Science

Voyager 1 detects hum from interstellar plasma

Out of the ambient noise reigning inside the Solar System, the Voyager probes found a little more calm once they entered the interstellar medium. However, calm does not necessarily mean silent. Indeed, the data returned by Voyager 1 indicates the existence of a slight hum from interstellar plasma waves. Although astrophysicists do not yet know the cause, this phenomenon should help researchers to map interstellar plasma in detail as well as the dynamics of the interaction between solar wind and interstellar medium.

Voyager 1, having spent more than 43 years moving away from Earth since its launch in 1977, is now more than 150 times the distance between Earth and the Sun. It takes over 21 hours for transmissions traveling at the speed of light to reach Earth. It officially passed the heliopause – the limit where the solar wind is stopped by the interstellar medium – in 2012.

In the latest analysis of data from the probe, at a distance of nearly 23 billion kilometers, astrophysicists discovered, starting in 2017, a constant hum of plasma waves in the interstellar medium, the diffuse ionized gas present between stars. ” It is very weak and monotonous because it is in a narrow frequency bandwidth. We detect the persistent faint hum of interstellar gas Says Cornell University astronomer Stella Koch Ocker.

A hum from interstellar plasma waves

Voyager probes are the first human-made objects to enter interstellar space and therefore represent a unique opportunity to directly sample the interstellar medium. Even so far from the Sun, and even out of reach of the solar wind, it is not that easy. The Sun is always a bright, noisy object, releasing solar flares that can saturate the surrounding physical conditions.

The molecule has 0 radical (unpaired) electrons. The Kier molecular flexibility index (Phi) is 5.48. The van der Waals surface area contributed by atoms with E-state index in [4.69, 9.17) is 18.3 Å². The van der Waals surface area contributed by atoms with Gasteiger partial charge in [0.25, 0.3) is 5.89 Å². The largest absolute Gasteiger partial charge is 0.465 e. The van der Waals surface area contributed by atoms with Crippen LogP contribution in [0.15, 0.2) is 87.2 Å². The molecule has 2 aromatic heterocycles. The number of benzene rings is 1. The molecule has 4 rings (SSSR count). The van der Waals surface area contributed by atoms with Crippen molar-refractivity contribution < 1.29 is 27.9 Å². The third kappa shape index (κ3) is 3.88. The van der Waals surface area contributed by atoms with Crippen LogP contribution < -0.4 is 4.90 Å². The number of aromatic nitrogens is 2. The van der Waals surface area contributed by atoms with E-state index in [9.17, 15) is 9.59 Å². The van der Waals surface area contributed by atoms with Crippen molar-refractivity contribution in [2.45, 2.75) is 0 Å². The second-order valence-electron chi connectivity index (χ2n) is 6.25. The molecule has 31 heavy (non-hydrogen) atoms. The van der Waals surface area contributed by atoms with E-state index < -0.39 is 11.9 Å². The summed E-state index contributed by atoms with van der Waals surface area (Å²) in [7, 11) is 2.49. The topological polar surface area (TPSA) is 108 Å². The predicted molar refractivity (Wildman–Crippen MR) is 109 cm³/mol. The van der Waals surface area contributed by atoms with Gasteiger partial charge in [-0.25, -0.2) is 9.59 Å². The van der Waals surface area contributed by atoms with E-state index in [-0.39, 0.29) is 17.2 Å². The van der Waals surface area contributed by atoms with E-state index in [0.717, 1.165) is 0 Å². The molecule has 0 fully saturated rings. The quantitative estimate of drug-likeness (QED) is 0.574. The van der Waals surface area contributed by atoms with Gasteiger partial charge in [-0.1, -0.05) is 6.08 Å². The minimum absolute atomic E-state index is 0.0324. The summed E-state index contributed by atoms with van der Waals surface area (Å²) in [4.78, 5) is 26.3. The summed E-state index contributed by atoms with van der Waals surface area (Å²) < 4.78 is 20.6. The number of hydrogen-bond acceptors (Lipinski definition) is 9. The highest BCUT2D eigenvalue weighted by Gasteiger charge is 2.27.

Graph showing frequency variations (detected by Voyager 1 in the interstellar medium) and related events, as a function of time. © Stella Koch Ocker et al. 2021

The interstellar medium is like a calm rain, which can be easily disturbed Says Cornell University astronomer James Cordes. This gentle rain, according to the team, suggests that there may be more low-level activity in the interstellar medium than scientists thought.

The cause of this activity is not entirely clear; it may be thermally excited plasma oscillations, or quasi-thermal noise generated by the movements of electrons in the plasma, producing a local electric field. Whatever the cause, the discovery has several implications.

Map and study the dynamics of the interstellar medium

The hum can be used to map the density of plasma as the two Voyager probes move deeper into interstellar space. It can also be used to better understand the interaction between the interstellar medium and the solar wind. We know there is an increase in electron density just on the other side of the heliopause – both Voyager probes detected it as they passed.

Knowing more precisely the density of the interstellar medium can help us understand why. The show’s discovery and persistence also suggests that Voyager will continue to be able to detect it, providing us with ongoing data that will help us understand the large-scale turbulence and structure of the interstellar medium.

We never had the opportunity to assess it. Now we know that we don’t need a fortuitous Sun-related event to measure interstellar plasma. Regardless of what the Sun is doing, Voyager returns details. The machine says: “Here is the density in which I am evolving at the moment. And here it is now. And here it is now. And here it is now Says Cornell University astronomer Shami Chatterjee. But not forever. The radioisotopic thermoelectric generator that powers the probe’s instruments deteriorates a little more each year. Around 2025, he may no longer be able to operate them.

Sources: Nature Astronomy

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